Fordham University - Aries / Maroon Yearbook (New York, NY)

 - Class of 1956

Page 1 of 306

 

Fordham University - Aries / Maroon Yearbook (New York, NY) online yearbook collection, 1956 Edition, Cover
Cover



Page 6, 1956 Edition, Fordham University - Aries / Maroon Yearbook (New York, NY) online yearbook collectionPage 7, 1956 Edition, Fordham University - Aries / Maroon Yearbook (New York, NY) online yearbook collection
Pages 6 - 7

Page 10, 1956 Edition, Fordham University - Aries / Maroon Yearbook (New York, NY) online yearbook collectionPage 11, 1956 Edition, Fordham University - Aries / Maroon Yearbook (New York, NY) online yearbook collection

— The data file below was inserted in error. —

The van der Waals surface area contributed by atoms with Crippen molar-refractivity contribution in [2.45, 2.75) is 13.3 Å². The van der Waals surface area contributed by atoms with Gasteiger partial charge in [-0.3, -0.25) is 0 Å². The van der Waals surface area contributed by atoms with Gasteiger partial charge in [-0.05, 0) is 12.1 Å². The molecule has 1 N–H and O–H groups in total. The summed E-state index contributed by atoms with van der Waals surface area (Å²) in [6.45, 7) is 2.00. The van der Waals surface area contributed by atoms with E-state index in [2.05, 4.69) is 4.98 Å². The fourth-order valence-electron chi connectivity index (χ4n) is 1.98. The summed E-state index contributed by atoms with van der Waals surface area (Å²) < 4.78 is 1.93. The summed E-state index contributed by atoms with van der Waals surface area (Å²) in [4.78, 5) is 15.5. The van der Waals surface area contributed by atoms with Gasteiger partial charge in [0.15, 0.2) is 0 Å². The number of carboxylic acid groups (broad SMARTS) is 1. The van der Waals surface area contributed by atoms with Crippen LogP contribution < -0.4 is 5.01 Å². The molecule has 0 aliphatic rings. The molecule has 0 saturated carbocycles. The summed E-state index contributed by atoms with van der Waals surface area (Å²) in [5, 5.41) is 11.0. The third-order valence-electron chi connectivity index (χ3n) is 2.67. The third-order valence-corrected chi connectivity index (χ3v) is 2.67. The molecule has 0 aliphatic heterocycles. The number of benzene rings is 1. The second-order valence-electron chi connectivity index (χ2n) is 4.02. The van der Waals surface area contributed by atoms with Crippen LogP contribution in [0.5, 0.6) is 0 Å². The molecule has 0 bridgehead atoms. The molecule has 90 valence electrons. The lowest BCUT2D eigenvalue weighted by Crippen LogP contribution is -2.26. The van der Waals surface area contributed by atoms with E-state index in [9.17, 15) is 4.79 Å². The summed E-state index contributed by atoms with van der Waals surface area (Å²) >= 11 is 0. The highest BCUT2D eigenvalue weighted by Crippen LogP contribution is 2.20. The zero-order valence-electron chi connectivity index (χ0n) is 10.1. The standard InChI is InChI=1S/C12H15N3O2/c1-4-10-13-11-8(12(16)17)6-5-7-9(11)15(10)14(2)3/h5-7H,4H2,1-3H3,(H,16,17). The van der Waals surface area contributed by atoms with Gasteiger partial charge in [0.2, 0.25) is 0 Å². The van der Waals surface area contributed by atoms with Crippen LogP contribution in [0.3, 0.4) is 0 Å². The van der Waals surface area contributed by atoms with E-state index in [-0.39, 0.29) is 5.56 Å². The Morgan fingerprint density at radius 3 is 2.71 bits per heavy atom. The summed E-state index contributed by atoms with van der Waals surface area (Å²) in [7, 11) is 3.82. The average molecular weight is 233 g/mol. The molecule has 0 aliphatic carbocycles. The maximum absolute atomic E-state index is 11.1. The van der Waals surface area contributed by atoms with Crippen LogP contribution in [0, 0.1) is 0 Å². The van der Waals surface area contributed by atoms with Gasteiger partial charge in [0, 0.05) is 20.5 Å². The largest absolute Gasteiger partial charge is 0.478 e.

Pages 10 - 11

Page 14, 1956 Edition, Fordham University - Aries / Maroon Yearbook (New York, NY) online yearbook collectionPage 15, 1956 Edition, Fordham University - Aries / Maroon Yearbook (New York, NY) online yearbook collection
Pages 14 - 15

Page 8, 1956 Edition, Fordham University - Aries / Maroon Yearbook (New York, NY) online yearbook collectionPage 9, 1956 Edition, Fordham University - Aries / Maroon Yearbook (New York, NY) online yearbook collection
Pages 8 - 9
Page 12, 1956 Edition, Fordham University - Aries / Maroon Yearbook (New York, NY) online yearbook collectionPage 13, 1956 Edition, Fordham University - Aries / Maroon Yearbook (New York, NY) online yearbook collection
Pages 12 - 13
Page 16, 1956 Edition, Fordham University - Aries / Maroon Yearbook (New York, NY) online yearbook collectionPage 17, 1956 Edition, Fordham University - Aries / Maroon Yearbook (New York, NY) online yearbook collection
Pages 16 - 17

Text from Pages 1 - 306 of the 1956 volume: